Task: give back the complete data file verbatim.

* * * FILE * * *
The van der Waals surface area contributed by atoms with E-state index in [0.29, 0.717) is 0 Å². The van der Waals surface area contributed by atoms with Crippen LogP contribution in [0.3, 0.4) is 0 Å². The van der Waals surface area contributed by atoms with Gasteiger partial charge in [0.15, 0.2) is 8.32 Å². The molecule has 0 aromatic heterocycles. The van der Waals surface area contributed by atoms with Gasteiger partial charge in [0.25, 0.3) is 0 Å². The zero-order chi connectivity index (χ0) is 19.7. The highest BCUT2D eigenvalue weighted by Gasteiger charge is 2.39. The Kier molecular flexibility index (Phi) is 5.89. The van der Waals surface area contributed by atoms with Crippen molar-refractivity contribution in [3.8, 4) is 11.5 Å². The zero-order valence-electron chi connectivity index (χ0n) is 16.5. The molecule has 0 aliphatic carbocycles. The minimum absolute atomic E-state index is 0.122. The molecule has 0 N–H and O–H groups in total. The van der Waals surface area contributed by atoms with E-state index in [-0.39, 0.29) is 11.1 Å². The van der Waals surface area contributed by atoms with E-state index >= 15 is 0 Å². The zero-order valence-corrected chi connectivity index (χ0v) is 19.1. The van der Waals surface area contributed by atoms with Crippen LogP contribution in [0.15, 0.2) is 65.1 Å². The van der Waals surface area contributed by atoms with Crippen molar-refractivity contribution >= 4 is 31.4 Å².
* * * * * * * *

The van der Waals surface area contributed by atoms with E-state index in [0.29, 0.717) is 0 Å². The van der Waals surface area contributed by atoms with Crippen LogP contribution in [0.3, 0.4) is 0 Å². The van der Waals surface area contributed by atoms with Gasteiger partial charge in [0.15, 0.2) is 8.32 Å². The molecule has 0 aromatic heterocycles. The van der Waals surface area contributed by atoms with Gasteiger partial charge in [0.25, 0.3) is 0 Å². The zero-order chi connectivity index (χ0) is 19.7. The highest BCUT2D eigenvalue weighted by Gasteiger charge is 2.39. The Kier molecular flexibility index (Phi) is 5.89. The van der Waals surface area contributed by atoms with Crippen molar-refractivity contribution in [3.8, 4) is 11.5 Å². The zero-order valence-electron chi connectivity index (χ0n) is 16.5. The molecule has 0 aliphatic carbocycles. The minimum absolute atomic E-state index is 0.122. The molecule has 0 N–H and O–H groups in total. The van der Waals surface area contributed by atoms with E-state index in [-0.39, 0.29) is 11.1 Å². The van der Waals surface area contributed by atoms with E-state index >= 15 is 0 Å². The zero-order valence-corrected chi connectivity index (χ0v) is 19.1. The van der Waals surface area contributed by atoms with Crippen LogP contribution in [0.15, 0.2) is 65.1 Å². The van der Waals surface area contributed by atoms with Crippen molar-refractivity contribution >= 4 is 31.4 Å².